The multi-billion dollar question is how to intervene in the mechanics of ageing.
Theories of ageing fall into two categories – (i) genetic, hormonal and immunological systems are pre-programmed to decline, (ii) influence of environmental factors like stress, diet & exercise. Ageing isn’t a single process, it’s about the gradual failing of repair mechanisms contributing to an undermining of the body’s ability to repair itself and replace cells.
Nobel Prize winner Dr. Carol W. Greider didn’t set out to find the secrets of healthy aging or a cure for cancer and other serious diseases. But her basic research of the past 25 years, focusing on the structure and function of telomeres and telomerase, has helped point many other researchers toward those goals. Telomeres are repetitive DNA sequences on the ends of chromosomes that seem to help regulate cellular replication; telomerase is an enzyme involved in cell replication and maintenance.
DNA is the part that requires repair. Telomeres, is the protective cap at the end of DNA letters of the chromosomes. It gets shorter every time a cell divides and when eventually reaches a set length, the cell is programmed to stop dividing and die. It acts like the biological clock; therefore, it becomes a good target for anti-ageing intervention.
An enzyme, telomerase widely believed to stop ageing. Many different proteins and a string of RNA make up telomerase. Telomerase enzymes seem to halt the cellular cycle of ageing (to stop the loss of gene information) by giving extra DNA facts to the chromosomes. Telomerase enzymes allow the cells to divide, and allow for cell regeneration. Many scientists are coming to the conclusion that it is possible to reverse aging with the telomerase enzyme in this lifetime!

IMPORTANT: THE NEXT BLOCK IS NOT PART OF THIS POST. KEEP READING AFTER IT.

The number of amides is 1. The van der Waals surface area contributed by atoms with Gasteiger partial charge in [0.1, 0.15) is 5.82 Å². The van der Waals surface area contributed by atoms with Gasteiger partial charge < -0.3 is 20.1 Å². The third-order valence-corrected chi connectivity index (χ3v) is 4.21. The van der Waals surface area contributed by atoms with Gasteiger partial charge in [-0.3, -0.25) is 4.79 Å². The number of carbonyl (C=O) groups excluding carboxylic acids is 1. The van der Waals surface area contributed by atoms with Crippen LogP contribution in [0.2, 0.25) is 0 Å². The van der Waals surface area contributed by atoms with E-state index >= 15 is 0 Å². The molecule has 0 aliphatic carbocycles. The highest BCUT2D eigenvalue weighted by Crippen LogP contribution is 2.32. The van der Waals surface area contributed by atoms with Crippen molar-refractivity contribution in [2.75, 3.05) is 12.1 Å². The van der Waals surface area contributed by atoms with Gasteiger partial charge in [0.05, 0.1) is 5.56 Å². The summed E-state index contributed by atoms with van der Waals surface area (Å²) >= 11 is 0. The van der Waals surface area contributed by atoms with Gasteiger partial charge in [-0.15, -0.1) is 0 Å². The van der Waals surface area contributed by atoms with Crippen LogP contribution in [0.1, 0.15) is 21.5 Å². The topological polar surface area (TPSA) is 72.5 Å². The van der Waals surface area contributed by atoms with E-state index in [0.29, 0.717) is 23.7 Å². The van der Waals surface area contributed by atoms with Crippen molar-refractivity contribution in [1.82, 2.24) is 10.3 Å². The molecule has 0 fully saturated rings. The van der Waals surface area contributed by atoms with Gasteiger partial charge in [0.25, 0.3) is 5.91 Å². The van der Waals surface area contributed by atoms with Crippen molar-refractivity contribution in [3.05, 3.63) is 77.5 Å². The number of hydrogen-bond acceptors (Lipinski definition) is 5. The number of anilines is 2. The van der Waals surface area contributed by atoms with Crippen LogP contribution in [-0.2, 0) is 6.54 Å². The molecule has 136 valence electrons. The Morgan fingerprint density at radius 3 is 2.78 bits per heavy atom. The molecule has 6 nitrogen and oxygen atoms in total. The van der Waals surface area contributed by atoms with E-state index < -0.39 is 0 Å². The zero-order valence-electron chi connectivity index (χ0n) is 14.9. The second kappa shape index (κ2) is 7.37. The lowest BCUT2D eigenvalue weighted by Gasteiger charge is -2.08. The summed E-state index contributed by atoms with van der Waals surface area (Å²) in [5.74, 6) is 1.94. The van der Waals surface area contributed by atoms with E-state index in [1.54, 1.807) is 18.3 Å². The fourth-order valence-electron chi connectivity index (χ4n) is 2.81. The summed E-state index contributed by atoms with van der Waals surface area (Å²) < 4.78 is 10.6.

The other focus of research in human is on key cellular defense proteins called sirtuins. Sirtuin or Sir2 proteins are a class of proteins that have either histone deacetylase or mono-ribosyltransferase activity. Sirtuins regulate important biological pathways in bacteria, archaea and eukaryotes. The name Sir2 comes from the yeast gene ‘Silent mating-type Information Regulation 2’ the gene responsible for cellular regulation in yeast.
Sirtuins have been implicated in influencing aging and regulating transcription, apoptosis and stress resistance, as well as energy efficiency and alertness during low-calorie situations.
Sinclair & Howitz found that, resveratrol, a molecule found in red grapes, did indeed increase the lifespan of yeast by directly stimulating SIR2 activity. Which is now believed can be used as an anti-ageing treatment. Resveratrol was first found in Japanese Knotweed in 1960s and then later discovered in wine gaining widespread attention for its cardio-vascular properties. The chemical structure of resveratrol, facilitates the activation sirtuin gene, which plays a vital role in suppressing DNA instability by repairing damaged DNA. Aging occurs when older cells cannot effectively and perfectly reproduce the DNA in new cells. Resveratrol controls a gene by deacetylation, which activates the sirtuin gene thus affecting longevity.
Resveratrol is available as a supplement. It’s believed to regulate the cholesterol levels and inhibits multiple mechanisms which lead to atherosclerosis. It has anti-diabetic properties, as it controls lipid metabolism and glucose homeostasis. Besides, it is also a good anti-oxidant. Oxidants play a very major role in killing the cells, causing cancer and aging.
So far it has only been used on animals and plants and it is very beneficial for their health. This has made it a hot topic for research on its effects on humans. And the scientists are hopeful that it will be a huge landmark in maximizing health benefits for humans as well.
Expanding life span isn’t simply a case of halting ageing, because ageing itself isn’t a scientifically recognized cause of death. Rather, it’s age-related diseases, such as cancer, stroke and heart disease.
Source by Ray T Knudget